So, I seem to have not been on the right RSS feed, because I totally missed the memo that ZigTag finally launched at the end of 2008. I had signed up for the restricted Beta some time ago (there were 500 or so participants), and was awaiting the live version anxiously. ZigTag is a tagging/bookmarking tool that uses “defined” tags, whereby users choose from a controlled set of tags (through auto-complete) with semantic distinctions managed in a knowledge base.
For example, if you start typing in “Ital…”, it will start populating a drop-down of choices asking you if you mean, Ital (Rastafarian food), Italy (the country), Italian (Culture of Italy), etc. If there are multiple versions of one word (synonyms), they use parenthetical qualifiers to define them. Hovering over a term also brings up definitions (brought in from Wikipedia).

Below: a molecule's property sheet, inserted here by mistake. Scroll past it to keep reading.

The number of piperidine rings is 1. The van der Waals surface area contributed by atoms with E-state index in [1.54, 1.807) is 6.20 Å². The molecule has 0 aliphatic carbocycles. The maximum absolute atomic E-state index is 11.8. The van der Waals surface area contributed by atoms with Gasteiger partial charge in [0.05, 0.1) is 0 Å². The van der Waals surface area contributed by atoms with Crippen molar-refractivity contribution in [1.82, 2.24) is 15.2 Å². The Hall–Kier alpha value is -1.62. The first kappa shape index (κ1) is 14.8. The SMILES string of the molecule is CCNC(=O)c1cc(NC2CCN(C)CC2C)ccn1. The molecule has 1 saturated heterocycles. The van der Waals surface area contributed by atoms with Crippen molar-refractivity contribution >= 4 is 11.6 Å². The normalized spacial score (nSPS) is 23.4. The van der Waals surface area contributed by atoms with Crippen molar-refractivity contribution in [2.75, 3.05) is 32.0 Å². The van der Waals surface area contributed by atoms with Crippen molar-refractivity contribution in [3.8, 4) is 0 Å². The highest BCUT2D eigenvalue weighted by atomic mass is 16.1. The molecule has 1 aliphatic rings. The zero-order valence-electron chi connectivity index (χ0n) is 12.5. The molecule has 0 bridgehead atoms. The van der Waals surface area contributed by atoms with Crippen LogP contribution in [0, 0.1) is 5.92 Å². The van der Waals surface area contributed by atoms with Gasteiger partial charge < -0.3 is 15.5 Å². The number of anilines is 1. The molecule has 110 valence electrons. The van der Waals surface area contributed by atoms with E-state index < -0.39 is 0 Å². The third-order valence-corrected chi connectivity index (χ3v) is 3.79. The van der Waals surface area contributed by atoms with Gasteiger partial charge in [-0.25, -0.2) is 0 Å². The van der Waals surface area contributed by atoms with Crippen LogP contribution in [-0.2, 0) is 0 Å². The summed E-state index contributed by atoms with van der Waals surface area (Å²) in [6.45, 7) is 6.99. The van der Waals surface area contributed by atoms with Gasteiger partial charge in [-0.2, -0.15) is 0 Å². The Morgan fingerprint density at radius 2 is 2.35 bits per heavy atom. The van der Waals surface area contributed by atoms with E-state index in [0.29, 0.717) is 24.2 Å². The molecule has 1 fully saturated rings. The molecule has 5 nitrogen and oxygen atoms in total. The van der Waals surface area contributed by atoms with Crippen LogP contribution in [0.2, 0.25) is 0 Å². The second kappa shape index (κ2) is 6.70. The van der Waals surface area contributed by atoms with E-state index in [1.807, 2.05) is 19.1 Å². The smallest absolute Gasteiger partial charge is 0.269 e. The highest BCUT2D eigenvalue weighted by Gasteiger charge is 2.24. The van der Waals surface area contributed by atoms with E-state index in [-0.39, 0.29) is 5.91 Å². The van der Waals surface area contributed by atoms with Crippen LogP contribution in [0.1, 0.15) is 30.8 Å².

I think this tool is a great example of a hybrid between taxonomy and folksonomy… or even between ontology and folksonomy. We are able to eliminate many of the ptifalls of social tagging, such as:
- Tag quality: misspellings, concatenations, personal tags
- Lack of semantic meaning/relationships
The type-ahead lowers the cognitive burden, giving it a feel of free social tagging but enforcing consistency and precision that most tagging systems lack.
It also can leverage the semantic relationships between terms (in the example below, a search on Italy also brings up Rome, Florence, etc.)
If you’re interested in hybrid approaches to folksonomy and taxonomy/ontology, I’ll be speaking at the Semantic Technology conference in June (14-18, San Jose CA) on the topic. You can also check out some of the research going on around MOAT (Meaning of a tag), RDF, linked data, etc. You can also check out Faviki, which is similar to ZigTag.